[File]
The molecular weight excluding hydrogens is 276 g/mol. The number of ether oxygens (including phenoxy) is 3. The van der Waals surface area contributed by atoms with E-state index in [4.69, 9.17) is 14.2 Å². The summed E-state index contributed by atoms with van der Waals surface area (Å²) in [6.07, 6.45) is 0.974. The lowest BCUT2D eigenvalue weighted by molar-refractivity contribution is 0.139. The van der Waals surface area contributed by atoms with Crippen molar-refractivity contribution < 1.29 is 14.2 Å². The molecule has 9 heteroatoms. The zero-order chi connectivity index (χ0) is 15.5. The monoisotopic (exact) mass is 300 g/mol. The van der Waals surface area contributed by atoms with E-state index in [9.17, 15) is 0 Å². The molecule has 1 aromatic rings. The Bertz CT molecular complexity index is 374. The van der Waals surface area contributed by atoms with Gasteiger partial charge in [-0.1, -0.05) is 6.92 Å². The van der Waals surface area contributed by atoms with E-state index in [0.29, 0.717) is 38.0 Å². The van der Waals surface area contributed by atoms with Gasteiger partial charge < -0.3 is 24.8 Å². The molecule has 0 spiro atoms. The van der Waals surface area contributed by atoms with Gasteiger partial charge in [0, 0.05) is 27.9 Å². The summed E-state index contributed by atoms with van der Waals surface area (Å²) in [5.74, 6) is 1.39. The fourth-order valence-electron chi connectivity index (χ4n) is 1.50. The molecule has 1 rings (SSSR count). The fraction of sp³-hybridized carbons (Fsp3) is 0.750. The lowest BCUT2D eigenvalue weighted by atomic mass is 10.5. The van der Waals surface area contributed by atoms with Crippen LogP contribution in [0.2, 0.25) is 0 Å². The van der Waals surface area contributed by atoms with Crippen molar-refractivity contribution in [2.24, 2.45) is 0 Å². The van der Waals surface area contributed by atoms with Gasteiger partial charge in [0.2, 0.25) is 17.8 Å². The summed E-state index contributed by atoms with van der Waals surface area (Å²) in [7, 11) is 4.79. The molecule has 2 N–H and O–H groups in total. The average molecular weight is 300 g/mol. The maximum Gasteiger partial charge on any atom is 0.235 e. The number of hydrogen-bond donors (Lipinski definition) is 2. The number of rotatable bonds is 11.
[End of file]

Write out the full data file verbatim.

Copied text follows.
The molecular weight excluding hydrogens is 276 g/mol. The number of ether oxygens (including phenoxy) is 3. The van der Waals surface area contributed by atoms with E-state index in [4.69, 9.17) is 14.2 Å². The summed E-state index contributed by atoms with van der Waals surface area (Å²) in [6.07, 6.45) is 0.974. The lowest BCUT2D eigenvalue weighted by molar-refractivity contribution is 0.139. The van der Waals surface area contributed by atoms with Crippen molar-refractivity contribution < 1.29 is 14.2 Å². The molecule has 9 heteroatoms. The zero-order chi connectivity index (χ0) is 15.5. The monoisotopic (exact) mass is 300 g/mol. The van der Waals surface area contributed by atoms with E-state index in [9.17, 15) is 0 Å². The molecule has 1 aromatic rings. The Bertz CT molecular complexity index is 374. The van der Waals surface area contributed by atoms with Gasteiger partial charge in [-0.1, -0.05) is 6.92 Å². The van der Waals surface area contributed by atoms with E-state index in [0.29, 0.717) is 38.0 Å². The van der Waals surface area contributed by atoms with Gasteiger partial charge < -0.3 is 24.8 Å². The molecule has 0 spiro atoms. The van der Waals surface area contributed by atoms with Gasteiger partial charge in [0, 0.05) is 27.9 Å². The summed E-state index contributed by atoms with van der Waals surface area (Å²) in [5.74, 6) is 1.39. The fourth-order valence-electron chi connectivity index (χ4n) is 1.50. The molecule has 1 rings (SSSR count). The fraction of sp³-hybridized carbons (Fsp3) is 0.750. The lowest BCUT2D eigenvalue weighted by atomic mass is 10.5. The van der Waals surface area contributed by atoms with Crippen LogP contribution in [0.2, 0.25) is 0 Å². The van der Waals surface area contributed by atoms with Crippen molar-refractivity contribution in [2.24, 2.45) is 0 Å². The van der Waals surface area contributed by atoms with Gasteiger partial charge in [0.2, 0.25) is 17.8 Å². The summed E-state index contributed by atoms with van der Waals surface area (Å²) in [7, 11) is 4.79. The molecule has 2 N–H and O–H groups in total. The average molecular weight is 300 g/mol. The maximum Gasteiger partial charge on any atom is 0.235 e. The number of hydrogen-bond donors (Lipinski definition) is 2. The number of rotatable bonds is 11.